Published: 29th August 2018
If you read too many books you are dangerous, police told this professor
The Pune police along with the Telangana police conducted a nine-hour-long marathon search
It was around 8.30 in the morning on Tuesday. Professor K Satyanarayana and his wife Pavana (Varavara Rao's daughter) saw a posse of policemen in mufti at their doorstep, armed with a search warrant in Marathi.
"They started pulling out books, clothes and everything else in our home. They did not allow us to communicate with anyone or even to peep out of the home. There have been no cases or charge sheets against me ever," said Satyanarayana, a professor and head of the department of cultural studies, at English and Foreign Languages University (EFLU). ''I am interested in Dalit politics,'' he said soon after the search. Satyanarayana, who has been in academics for more than 20 years, claimed his life was an ''open book''.
After a nine-hour-long marathon search by the Pune police along with Telangana police at No. 21, Teaching Quarters on EFLU campus at Tarnaka, Satyanarayana said he could be implicated in some case or the other. ''I know nothing about Bhima Koregaon,'' he said.
After the searches ended at around 5 pm, Satyanarayana and Pavana, along with their colleagues and students, marched from the campus till the entry gate of the university.
"They were picking all material that was printed in red or which had any mention of Dalits, Muzzafarnagar, Caste, or had photos of Marx and others and questioned why we had them and why we read those books. We are academicians and draw conclusions after extensive reading. They said that if we read so many books, we might be dangerous," said Pavana who teaches English at a private degree college. She said that she worked in people's organisations to resolve women's issues.
The couple, who are active in academics and work for people's causes, said they were asked about the published literature they read and what they wrote. The professor said that their three laptops, hard disks of the desktop, pen drives, some published literature were taken away by the search teams but their phones were returned.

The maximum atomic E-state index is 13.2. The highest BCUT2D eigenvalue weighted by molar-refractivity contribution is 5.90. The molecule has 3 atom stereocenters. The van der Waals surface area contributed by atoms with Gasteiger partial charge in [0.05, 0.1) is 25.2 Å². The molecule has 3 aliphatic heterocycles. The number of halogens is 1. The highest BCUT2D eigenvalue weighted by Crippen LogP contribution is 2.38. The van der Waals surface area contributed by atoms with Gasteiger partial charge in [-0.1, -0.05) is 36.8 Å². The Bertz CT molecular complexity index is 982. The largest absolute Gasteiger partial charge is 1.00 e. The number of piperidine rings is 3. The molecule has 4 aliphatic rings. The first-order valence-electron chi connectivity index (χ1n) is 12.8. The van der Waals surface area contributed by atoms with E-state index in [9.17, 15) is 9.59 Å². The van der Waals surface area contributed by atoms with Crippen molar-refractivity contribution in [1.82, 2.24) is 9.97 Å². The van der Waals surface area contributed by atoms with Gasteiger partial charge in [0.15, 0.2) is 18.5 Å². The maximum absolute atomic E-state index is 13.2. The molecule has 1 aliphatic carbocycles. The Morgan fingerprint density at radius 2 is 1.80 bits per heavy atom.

Satyanarayana's colleagues and members of EFLU Teachers Association condemned the searches. "The police are supposed to take permission from the university authorities before entering the campus," said Srinivas Lankala, vice-president of the association.
It never happened this way, says Varavara's wife
Varavara Rao's wife Hemalatha is not new to arrests or searches at their home. But she found Tuesday's raid that followed Rao's arrest to be "first of its kind". “This is the first time in our life that something like this has happened. They have raided our daughters and sons-in-law who do not know anything and have nothing to do with them. One of my sons-in-law teaches at EFLU, what does he know? Families being targeted is new for us.”
According to her, around 20 policemen came at 8:30 am. "All of them spoke among themselves in Marathi and to us in Hindi. One of them was a local police SI from a nearby police station. Since my husband is a BP patient, they let me cook rice for him. He ate curd rice," said Hemalatha, adding that no one misbehaved or talked to them rudely.
Hemalatha said police took away their mobile phones, disconnected the landline telephone, intercom and even switched off the television. They forcefully collected their email IDs and passwords. " They asked me to sign on a paper on which something was written in Marathi which I did not understand. I demanded an English version but they refused and said it was all they could give," she recalled and said Rao had around 20 cases against him but was acquitted in all.
Some sarees and clothes were thrown onto a diwan after the raids were over.“They took cell phones, both of ours and some of his old ones, and a computer hard disk. At the end they made us sign a document listing what they took. My husband's health condition is very bad and I am worried,'' she added.
The bitter experience of another son-in-law
Journalist KV Kurmanath was on a morning walk when a team of policemen walked up to him, took his cell phone and told him that they needed to conduct a search at his home.
As soon as he entered his flat, located next to that of his father-in-law Varavara Rao, a policewoman took away his wife Anala's mobile. They seized his laptop and the hard disk from his son's gaming computer. He requested them to transfer the audio clips of the interviews he did for his stories into a pen drive but they refused and took it away along with several others.
"My father-in-law supported the fight of around 18 lakh tenant farmers for their inclusion in the Rythu Bandhu scheme. Now, the chief minister is thinking of going in for early polls. But the TRS will lose those farmers' votes. KCR may have thought of killing two birds with one shot _ pleasing Modi and silencing people's voice with this arrest. "I was forced to sign on the report written in Marathi. I signed it mentioning that I did not understand what was written in it," Kurmanath said.